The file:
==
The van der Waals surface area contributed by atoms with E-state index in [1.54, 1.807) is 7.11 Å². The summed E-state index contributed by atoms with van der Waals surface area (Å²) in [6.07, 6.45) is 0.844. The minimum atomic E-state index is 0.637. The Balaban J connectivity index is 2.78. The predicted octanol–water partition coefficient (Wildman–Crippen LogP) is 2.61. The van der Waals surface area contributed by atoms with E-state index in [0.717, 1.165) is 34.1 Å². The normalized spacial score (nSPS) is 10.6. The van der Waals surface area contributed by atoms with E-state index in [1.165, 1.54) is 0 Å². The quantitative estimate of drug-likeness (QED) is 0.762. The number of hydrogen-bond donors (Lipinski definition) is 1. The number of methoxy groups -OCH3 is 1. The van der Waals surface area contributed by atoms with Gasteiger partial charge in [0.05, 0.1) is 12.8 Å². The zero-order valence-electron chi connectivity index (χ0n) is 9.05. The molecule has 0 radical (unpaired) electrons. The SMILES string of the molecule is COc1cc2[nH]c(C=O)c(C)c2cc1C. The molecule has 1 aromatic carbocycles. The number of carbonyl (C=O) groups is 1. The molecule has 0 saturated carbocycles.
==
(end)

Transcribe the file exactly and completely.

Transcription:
The van der Waals surface area contributed by atoms with E-state index in [1.54, 1.807) is 7.11 Å². The summed E-state index contributed by atoms with van der Waals surface area (Å²) in [6.07, 6.45) is 0.844. The minimum atomic E-state index is 0.637. The Balaban J connectivity index is 2.78. The predicted octanol–water partition coefficient (Wildman–Crippen LogP) is 2.61. The van der Waals surface area contributed by atoms with E-state index in [0.717, 1.165) is 34.1 Å². The normalized spacial score (nSPS) is 10.6. The van der Waals surface area contributed by atoms with E-state index in [1.165, 1.54) is 0 Å². The quantitative estimate of drug-likeness (QED) is 0.762. The number of hydrogen-bond donors (Lipinski definition) is 1. The number of methoxy groups -OCH3 is 1. The van der Waals surface area contributed by atoms with Gasteiger partial charge in [0.05, 0.1) is 12.8 Å². The zero-order valence-electron chi connectivity index (χ0n) is 9.05. The molecule has 0 radical (unpaired) electrons. The SMILES string of the molecule is COc1cc2[nH]c(C=O)c(C)c2cc1C. The molecule has 1 aromatic carbocycles. The number of carbonyl (C=O) groups is 1. The molecule has 0 saturated carbocycles.